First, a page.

• In certain embodiments, the exchange is based at least in part on an auction. For example, a player 110 may acquire a character by providing the winning bid for the character. As another example, a character may be offered to a bidder in an auction.
  • In certain embodiments, one or more characters may be exchanged by transfer and/or trade. For example, one player 110 may agree to trade an associated character for a character associated with another player 110. As another example, a player 110 may direct the server 140 to transfer a character to another player 110.
  • In certain embodiments, a character is exchanged for money. Money may include, for example, in-game currency and/or real-world cash. For example, a player 110 may purchase a character from another player 110 by paying real-world cash using a credit card. As another example, a player 110 may acquire a character from the server 140 using an in-game currency such as gold pieces.
  • In certain embodiments, a fee is assessed on the exchange of a character. For example, a fee may be assessed to the player 110 acquiring a character. As another example, a fee may be assessed to the player 110 relinquishing a character. The fee may be money, as described above. For example, a player 110 may purchase a character from another player using cash and may be assessed a transaction fee. As another example, a player 110 may transfer a character to the winner of an auction for the character and be assessed a fixed-price fee of in-game currency. The fee may be assessed in a different form of money from the money used in an exchange. For example, two players may trade characters along with other items and/or in-game currency. A fee may be assessed to one or both players in the form of real-world cash, even though no real-world cash was involved in the exchange.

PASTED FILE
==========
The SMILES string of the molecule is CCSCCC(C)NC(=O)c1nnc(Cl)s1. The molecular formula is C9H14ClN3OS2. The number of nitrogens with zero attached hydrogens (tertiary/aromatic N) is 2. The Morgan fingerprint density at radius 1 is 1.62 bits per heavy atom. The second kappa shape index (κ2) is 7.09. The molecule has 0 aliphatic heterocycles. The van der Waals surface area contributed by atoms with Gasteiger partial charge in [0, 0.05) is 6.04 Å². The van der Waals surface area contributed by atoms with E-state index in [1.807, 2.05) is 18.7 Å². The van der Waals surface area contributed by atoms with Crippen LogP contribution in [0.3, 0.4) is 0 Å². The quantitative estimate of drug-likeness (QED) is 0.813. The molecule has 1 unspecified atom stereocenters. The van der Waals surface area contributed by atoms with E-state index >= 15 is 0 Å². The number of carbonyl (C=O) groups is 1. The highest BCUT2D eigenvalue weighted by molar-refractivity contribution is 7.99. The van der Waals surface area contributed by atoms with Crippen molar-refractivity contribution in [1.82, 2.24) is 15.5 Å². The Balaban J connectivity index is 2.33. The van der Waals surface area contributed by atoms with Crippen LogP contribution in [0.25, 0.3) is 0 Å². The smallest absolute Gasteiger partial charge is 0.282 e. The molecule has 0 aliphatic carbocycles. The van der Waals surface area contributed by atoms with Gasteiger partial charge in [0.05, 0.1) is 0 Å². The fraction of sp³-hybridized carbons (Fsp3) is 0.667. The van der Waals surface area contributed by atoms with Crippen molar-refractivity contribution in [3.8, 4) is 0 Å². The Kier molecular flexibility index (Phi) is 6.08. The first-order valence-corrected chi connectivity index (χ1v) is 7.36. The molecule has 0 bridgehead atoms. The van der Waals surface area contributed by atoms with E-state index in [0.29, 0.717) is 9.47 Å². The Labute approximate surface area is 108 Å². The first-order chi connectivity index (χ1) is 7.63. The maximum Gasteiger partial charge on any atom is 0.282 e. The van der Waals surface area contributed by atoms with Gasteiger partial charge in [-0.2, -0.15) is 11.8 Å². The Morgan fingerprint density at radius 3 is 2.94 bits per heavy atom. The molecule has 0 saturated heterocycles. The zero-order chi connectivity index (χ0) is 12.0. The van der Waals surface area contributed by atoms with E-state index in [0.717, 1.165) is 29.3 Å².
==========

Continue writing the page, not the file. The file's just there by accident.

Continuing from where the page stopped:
• In certain embodiments, a player 110 acquires one or more characters based at least in part on a subscription. That is, a player 110 may indicate to the server 140 that the player 110 desires to acquire one or more characters based on a subscription. The player 110 may indicate the subscription by registering, for example. The subscription provides one or more characters to the player 110 at some time interval. For example, a player 110 may sign up for a monthly subscription where the player 110 acquires a pack of 5 characters every month. As another example, a player 110 may sign up for a subscription where the player 110 acquires a character every time a predetermined surplus of in-game currency is achieved.